The blocker envelope 57 results from covalent bonding of a polymerated linker chemical 59 with the virus 56. The polymerated linker chemical 59 includes a linker molecule 61 with a covalently attached polymer 62. The polymerated linker chemical 59 is said to represent an activated form of the polymer 62. For example, if the polymer is methylpolyethylene glycol (mPEG), then then “activated mPEG” is exemplified by having mPEG covalently bonded to the linker molecule of cyanuric chloride. As another example, if the polymer is polyethylene glycol (PEG), then then “activated PEG” is exemplified by having PEG covalently bonded to the linker molecule of cyanuric chloride. The linker molecule 61 is covalently bonded to proteins or carbohydrates in an outer portion (i.e., the capsid 48) of the virus 56. The covalent linking of the linker molecule 61 to a protein may include a covalent linking of the linker molecule 61 to an amino acid in the protein or to a sulfhydryl group in the protein. The polymer 62 has a “long chain length;” i.e., a chain length that is of sufficient magnitude to fill the space around itself to create the blocker envelope 57. Thus if the virus 56 is within the animal 60, then the blocker envelope 57 constitutes a barrier that protects the virus 56 from being easily removed or destroyed by white blood cells (e.g., phagocytes) that might otherwise engulf and destroy the virus 56, or from being precipitated out of the bloodstream of the animal 60. In addition, the polymer 62 within the blocker envelope 57 inhibits, by steric hindrance, the removal or destruction of the virus 56. Additionally, the polymer 62 may be highly hydrophillic so as to create a hydration zone around itself to alternatively create the blocker envelope 57.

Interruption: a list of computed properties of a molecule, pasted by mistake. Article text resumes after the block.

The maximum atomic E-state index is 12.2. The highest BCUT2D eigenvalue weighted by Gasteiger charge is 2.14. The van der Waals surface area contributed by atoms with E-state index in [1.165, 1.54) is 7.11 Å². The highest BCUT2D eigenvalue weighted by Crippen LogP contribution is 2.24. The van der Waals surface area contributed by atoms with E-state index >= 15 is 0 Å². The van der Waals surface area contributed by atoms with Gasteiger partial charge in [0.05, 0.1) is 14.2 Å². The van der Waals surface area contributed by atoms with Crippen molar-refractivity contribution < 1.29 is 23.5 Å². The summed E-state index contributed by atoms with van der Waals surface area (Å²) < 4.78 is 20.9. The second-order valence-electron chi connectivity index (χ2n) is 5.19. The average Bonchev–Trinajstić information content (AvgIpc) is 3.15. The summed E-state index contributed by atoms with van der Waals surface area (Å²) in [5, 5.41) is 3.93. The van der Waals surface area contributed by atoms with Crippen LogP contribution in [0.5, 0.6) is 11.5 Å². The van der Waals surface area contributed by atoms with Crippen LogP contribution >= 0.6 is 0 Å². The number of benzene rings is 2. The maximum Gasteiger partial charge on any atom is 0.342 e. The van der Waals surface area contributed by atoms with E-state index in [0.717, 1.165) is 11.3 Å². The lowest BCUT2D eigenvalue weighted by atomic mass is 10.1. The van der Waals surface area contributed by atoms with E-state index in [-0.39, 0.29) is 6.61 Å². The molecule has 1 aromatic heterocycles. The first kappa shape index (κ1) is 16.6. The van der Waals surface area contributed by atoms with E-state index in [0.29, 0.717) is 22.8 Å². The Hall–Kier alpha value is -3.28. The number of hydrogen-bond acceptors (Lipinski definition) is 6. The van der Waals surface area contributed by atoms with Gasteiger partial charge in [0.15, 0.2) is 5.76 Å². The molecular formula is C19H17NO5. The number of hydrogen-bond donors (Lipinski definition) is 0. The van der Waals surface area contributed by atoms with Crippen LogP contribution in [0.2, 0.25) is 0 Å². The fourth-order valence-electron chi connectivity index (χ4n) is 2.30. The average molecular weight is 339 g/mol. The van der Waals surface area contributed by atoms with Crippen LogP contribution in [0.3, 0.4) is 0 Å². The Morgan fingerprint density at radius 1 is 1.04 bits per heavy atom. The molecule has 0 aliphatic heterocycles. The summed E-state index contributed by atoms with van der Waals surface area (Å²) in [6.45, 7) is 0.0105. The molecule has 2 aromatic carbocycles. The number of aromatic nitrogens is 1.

• [0027]